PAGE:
Order! Order! A Guide to Writing an Effective Order Form
* the envelope promises a benefit or piques the reader's curiosity;
* the letter packs an emotional wallop and calls for action;
* the flyer provides detailed product information;
* the lift piece builds credibility; and
* the order form is where the rubber really hits the road.
You see, the order form is the place where the reader actually signs on the dotted line and makes a commitment. Whether you're asking the prospect to order the product and pay with a credit card number, request a free white paper, register for a Webinar, or act in any way, it's important to handle all the details of the order form properly.
Here are 10 ways to make sure that your order form (whether printed on paper or posted on a Web site) is a winner.
1. You don't have to call it an "Order Form." When a life insurance salesperson passes you a contract, she doesn't say "Please sign this contract." Instead, she hands you a pen and says, "Let me just get your OK on this." Why? Because any (good) salesperson wants to keep you from focusing on the fact that you're making a commitment. So don't (necessarily) call your order form by that name. Go with something less threatening, like:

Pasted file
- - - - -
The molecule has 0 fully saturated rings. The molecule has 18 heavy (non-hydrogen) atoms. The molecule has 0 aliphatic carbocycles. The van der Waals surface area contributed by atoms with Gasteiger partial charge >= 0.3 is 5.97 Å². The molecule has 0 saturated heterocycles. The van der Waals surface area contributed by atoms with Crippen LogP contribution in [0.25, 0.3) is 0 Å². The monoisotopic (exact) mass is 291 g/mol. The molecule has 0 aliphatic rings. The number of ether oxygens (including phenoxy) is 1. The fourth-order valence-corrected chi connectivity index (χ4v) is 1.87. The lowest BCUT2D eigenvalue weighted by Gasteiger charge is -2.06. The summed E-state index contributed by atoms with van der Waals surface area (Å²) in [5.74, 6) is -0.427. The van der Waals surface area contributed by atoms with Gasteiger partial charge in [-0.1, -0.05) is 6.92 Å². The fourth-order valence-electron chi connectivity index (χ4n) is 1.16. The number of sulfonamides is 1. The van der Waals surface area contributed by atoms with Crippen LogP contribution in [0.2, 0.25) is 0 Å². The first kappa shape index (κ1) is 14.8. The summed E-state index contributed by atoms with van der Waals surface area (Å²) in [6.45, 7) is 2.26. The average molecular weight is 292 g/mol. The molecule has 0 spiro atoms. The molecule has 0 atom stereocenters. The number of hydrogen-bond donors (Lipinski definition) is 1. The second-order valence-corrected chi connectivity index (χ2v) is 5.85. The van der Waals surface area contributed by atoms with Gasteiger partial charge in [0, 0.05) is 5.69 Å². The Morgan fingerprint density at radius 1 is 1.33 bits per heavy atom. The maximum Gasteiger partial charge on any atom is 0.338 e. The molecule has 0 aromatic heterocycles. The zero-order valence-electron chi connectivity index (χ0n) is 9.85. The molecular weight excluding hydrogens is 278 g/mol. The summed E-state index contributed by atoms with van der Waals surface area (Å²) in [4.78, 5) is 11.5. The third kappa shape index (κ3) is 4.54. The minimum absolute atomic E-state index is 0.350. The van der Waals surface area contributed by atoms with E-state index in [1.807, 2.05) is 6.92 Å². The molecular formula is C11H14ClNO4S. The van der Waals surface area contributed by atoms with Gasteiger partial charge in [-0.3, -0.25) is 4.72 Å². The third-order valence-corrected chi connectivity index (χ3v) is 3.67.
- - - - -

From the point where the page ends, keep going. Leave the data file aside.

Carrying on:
* FREE Guide Request Card
* Information Request Form
* Software Request Action Card
* Free Software Evaluation Form.
2. Ask for personal details tactfully. Don't just roll in with your data fields: Name, Title, Company, etc. Warm things with a simple line such as: "We'd like to get to know you better."
3. Make a "limited-time" offer. If you want to spur action, let prospects know that they can't dawdle. Push them along with lines such as: